Recharge dynamics of a perched phreatic aquifer



Date of Graduation


Document Type


Degree Type



Eberly College of Arts and Sciences


Geology and Geography

Committee Chair

Joseph J. Donovan.


Numerous techniques were used to analyze recharge rates, timing, and mechanisms for a perched, phreatic aquifer. Recharge rates were estimated using fluid mass balance (FMB), integrated hydrograph separation (IHS), and innovative hydrograph manipulation techniques. Timing and mechanisms of recharge were analyzed using signal-processing and linear-system approaches. Hydrometeorologic and hydrologic data were collected for a 16-month period (4/97 to 8/98) using both manual and automated techniques. Precipitation totaled 135.6 cm and evapotranspiration (ET) calculated using the Penman-Monteith method totaled 107.5 cm. Recharge estimates from FMB ranged from 20.3% to 33.6%. Springflows were modeled using a stage-discharge cross-correlation method. Recharge estimates from IHS of these springflows ranged from 59.8% to 72.2% (significantly higher than FMB estimates).;Conventional well-stage hydrographs were corrected for spring discharge using cross-correlation relationships resulting in storage accumulation curves (SACs). Recharge estimates using SACs corresponded well to IHS estimates and ranged between 49.0% and 74.2%. These curves represent a potentially powerful technique for recharge estimation over short-scale intervals (days to weeks).;Modified storage accumulation curves (MSACs), based on the slope of the SAC, were used to analyze recharge timing and mechanisms. A linear groundwater system was identified relating precipitation to water-level fluctuations and four signal-processing techniques were used to develop kernel functions. These kernels revealed that a significant amount of recharge occurs on the same day as precipitation. They also showed that both macropore and matrix processes are at work in this system.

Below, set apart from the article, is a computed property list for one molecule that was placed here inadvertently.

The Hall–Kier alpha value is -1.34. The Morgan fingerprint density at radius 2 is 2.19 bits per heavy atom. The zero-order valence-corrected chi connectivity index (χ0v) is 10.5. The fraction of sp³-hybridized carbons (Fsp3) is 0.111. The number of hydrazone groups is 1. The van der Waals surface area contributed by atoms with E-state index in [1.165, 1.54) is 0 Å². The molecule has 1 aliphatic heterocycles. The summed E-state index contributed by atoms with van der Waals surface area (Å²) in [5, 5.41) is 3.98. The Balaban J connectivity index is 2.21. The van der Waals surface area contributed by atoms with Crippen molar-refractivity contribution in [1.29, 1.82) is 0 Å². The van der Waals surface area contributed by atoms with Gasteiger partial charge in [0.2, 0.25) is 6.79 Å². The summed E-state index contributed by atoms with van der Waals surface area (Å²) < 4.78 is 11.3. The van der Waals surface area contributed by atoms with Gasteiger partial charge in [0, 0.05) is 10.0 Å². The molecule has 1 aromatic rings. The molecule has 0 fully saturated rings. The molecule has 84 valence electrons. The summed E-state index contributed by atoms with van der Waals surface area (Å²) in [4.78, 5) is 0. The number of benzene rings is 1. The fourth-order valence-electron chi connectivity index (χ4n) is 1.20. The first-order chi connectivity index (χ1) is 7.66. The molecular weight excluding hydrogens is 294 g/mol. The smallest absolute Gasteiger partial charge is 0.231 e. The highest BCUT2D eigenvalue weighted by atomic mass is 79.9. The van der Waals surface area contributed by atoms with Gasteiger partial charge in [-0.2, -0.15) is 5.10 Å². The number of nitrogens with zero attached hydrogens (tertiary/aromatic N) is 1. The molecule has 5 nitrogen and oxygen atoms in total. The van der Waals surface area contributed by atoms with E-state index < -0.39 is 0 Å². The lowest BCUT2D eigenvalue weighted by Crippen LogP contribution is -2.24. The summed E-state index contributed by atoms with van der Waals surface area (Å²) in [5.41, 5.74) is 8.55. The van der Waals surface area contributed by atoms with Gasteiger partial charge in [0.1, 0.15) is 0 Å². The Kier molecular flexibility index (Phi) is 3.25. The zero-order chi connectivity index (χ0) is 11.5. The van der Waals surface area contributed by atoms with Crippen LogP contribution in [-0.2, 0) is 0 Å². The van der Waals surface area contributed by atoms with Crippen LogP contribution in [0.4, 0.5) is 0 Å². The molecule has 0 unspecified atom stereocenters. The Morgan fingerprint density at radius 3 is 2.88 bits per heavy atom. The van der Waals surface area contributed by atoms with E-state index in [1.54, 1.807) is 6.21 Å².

This document is currently not available here.